We rode a dump truck back up the coast road to Masihulan, to a spot just below where the new highway improbably climbs up and over the precipitous limestone mountains. A roomy park office “information center” stands just inside the park boundary, and we moved in there for the next 10 days to work on a plot in this lowland forest (albeit 300 m ASL) on limestone. While I had been trying to avoid limestone if possible, it was more important to find a site where the plants would experience drought stress in the dry season, and this Masihulan site was suitable and convenient for a team beginning to run out of steam.
The hard limestone weathers to a three-dimensional landscape of boulders and cliffs, and our plot included several caves. Straight lines are fundamentally incompatible with this place, and our initial survey of the 50-by-50 meter plot was a challenge. The canopy was high and unbroken, but felt thinner, or lighter than at the previous site. A giant, strangling fig stood in one corner, and I used it to impress upon Endro and Acun the vital importance of looking carefully at the leaves through binoculars and not just the leaves on the ground. The fig turned out to be two individuals of two different species, inseparably twined into one plant, with several “trunks” (actually roots for these hemi-epiphytic figs). As they looked more carefully, they saw two distinct leaf types, and noted that the bark “slash” on different trunks produced latex of different consistencies. I was using this plot as a training site; while Endro and Acun had been involved in collecting fallen leaves and making specimens at previous plots, they had not been directly responsible for the morphotyping (the discovery of how many distinct species are in a plot). I wanted them to become competent in this fundamental activity, for their own development and to expand their capabilities for times that I may be unable to accompany them in the field. They rose to the challenge, putting in the extra work in the afternoon and evening to sort the fallen leaf images on the computer into morphotype folders and update the database. Within three days, I was comfortable to leave them to to it. It gave me a great sense of accomplishment to have trained them over the past months and years to this level, and I know they feel greatly empowered by their skills and plant knowledge. We’ve talked often about ways in which they might be able to apply these rare skills in the future, developing careers as forestry and scientific consultants.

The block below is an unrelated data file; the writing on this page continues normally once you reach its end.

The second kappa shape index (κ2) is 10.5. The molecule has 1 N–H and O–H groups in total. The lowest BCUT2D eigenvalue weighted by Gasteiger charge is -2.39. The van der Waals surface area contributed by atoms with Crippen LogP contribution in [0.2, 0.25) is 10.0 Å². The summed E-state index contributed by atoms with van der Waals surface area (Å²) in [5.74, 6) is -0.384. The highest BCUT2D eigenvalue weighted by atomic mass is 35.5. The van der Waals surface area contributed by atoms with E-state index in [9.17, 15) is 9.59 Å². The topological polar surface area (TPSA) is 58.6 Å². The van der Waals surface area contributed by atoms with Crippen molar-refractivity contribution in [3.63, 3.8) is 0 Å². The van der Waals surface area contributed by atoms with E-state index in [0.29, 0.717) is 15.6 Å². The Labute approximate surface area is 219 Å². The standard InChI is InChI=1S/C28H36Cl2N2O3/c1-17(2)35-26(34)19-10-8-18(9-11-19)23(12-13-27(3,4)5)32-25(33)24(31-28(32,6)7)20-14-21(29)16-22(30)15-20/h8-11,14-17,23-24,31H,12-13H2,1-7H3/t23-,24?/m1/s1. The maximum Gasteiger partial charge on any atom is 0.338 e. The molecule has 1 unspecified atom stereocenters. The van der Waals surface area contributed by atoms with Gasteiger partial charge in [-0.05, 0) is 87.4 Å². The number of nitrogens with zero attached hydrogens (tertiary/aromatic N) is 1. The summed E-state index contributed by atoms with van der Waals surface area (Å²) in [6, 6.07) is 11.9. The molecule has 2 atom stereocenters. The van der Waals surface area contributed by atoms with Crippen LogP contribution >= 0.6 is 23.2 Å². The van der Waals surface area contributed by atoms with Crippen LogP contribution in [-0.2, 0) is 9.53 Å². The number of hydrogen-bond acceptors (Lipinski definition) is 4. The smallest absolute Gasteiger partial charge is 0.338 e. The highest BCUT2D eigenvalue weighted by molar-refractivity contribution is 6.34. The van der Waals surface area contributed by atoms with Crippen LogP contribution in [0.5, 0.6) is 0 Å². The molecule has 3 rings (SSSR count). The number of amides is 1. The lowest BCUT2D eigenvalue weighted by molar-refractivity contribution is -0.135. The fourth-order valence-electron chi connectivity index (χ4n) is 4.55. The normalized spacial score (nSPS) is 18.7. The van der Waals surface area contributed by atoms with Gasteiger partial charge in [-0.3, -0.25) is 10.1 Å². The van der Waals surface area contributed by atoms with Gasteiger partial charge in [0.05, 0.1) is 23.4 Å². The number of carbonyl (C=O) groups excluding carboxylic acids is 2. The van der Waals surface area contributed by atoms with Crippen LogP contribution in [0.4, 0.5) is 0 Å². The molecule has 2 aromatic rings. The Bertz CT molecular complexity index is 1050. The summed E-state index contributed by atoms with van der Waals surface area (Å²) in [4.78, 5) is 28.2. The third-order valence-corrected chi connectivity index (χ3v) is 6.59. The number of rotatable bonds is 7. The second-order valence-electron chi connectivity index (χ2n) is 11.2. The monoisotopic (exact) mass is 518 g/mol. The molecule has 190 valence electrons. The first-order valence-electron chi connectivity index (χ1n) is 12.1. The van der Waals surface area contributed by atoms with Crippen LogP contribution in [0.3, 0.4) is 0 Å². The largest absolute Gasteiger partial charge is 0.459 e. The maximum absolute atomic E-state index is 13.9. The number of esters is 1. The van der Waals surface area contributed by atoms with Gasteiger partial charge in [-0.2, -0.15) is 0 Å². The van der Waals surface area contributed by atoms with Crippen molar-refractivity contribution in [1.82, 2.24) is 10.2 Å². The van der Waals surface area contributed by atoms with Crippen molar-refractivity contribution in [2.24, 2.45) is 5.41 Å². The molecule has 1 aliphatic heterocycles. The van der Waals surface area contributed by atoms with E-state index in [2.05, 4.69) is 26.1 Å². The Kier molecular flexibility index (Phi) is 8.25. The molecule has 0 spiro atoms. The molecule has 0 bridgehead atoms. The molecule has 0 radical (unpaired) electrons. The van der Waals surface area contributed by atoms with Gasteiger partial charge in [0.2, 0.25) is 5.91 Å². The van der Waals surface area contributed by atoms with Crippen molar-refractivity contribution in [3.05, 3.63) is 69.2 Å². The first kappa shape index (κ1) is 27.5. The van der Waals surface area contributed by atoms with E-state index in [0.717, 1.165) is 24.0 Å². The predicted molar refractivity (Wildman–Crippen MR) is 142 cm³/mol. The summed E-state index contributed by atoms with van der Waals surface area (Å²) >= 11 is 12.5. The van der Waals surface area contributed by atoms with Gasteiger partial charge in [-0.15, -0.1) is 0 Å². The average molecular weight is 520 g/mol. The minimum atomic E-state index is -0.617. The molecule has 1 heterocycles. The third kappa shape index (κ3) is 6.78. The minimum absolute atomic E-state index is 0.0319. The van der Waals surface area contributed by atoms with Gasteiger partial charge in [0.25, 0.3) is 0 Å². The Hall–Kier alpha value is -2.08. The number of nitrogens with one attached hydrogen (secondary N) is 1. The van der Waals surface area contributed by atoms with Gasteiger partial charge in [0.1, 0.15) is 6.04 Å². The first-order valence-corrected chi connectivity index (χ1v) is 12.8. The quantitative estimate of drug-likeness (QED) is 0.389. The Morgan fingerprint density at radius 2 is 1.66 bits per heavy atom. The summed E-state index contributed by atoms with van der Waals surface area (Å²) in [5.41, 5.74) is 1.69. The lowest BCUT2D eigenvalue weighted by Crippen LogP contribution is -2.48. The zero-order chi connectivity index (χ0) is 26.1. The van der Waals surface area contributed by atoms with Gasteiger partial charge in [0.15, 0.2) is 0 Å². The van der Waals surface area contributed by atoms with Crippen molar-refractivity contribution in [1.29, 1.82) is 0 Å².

It turned out that a much higher proportion of tree species were shared between this drought-prone Masihulan site and the flooded alluvial site at Toluarang than I expected; probably a product of the relatively low species diversity in Seram (and therefore possibly wider ecological niches) and a testament to the amazing plasticity of many plant species. Both the important pioneers Octomeles sumatrana and Duabanga moluccana were present, though the gorgeous, stately Eucalyptus deglupta was missing. The extremely common Canarium of Toluarang was replaced by another Canarium, one of the amazing species with turpentine-like sap so volatile that it will burn immediately when the flame from a lighter is brought close.
One of the pleasures of staying in the information center, apart from staying dry during the afternoon downpours, was enjoying the sight of the rushing stream across the road, in a steep ravine. The water has carved a series of bowls in the limestone, while the dissolved calcium carbonate has created smooth mounds of rock in the stream bed, like outdoor stalagmites. The water was cold and crystal clear, a shock to the system, but much more cleansing than the olive green, crocodile-filled river of our previous site.
PD, our gifted camp cook, kept turning out excellent meals during our stay. PD is himself from Masihulan and so was able to go home to church on Sunday. Masihulan is one of those rare places in Indonesia where eco-tourism, NGO work, and contact with students and scientific researchers seems to have contributed significantly to village income, and helped reinforce the existing pro-conservation outlook of many villagers. PD said the village had recently and unequivocally turned away both an oil palm concessionaire and a logging company: while the short-term financial gains of liquidating their forest resource would be substantial, the long-term availability of clean water, building materials, food, and their sense of identity as forest-loving people was far more important. It was clear from what PD said that the international knowledge of and respect for Masihulan and its people contributed to the community’s sense of self-worth. In optimistic moments, I can imagine a future where international respect touches down all over the globe, galvanizing forest peoples to take a long-term perspective in their choices. Of course, the prerequisites for such a future are limited: international knowledge of the back-waters of the world, travel funds, and, most seriously, national land-tenure arrangements that give the right of self-determination to forest peoples. But at least it is good to see it working somewhere. Go Masihulan!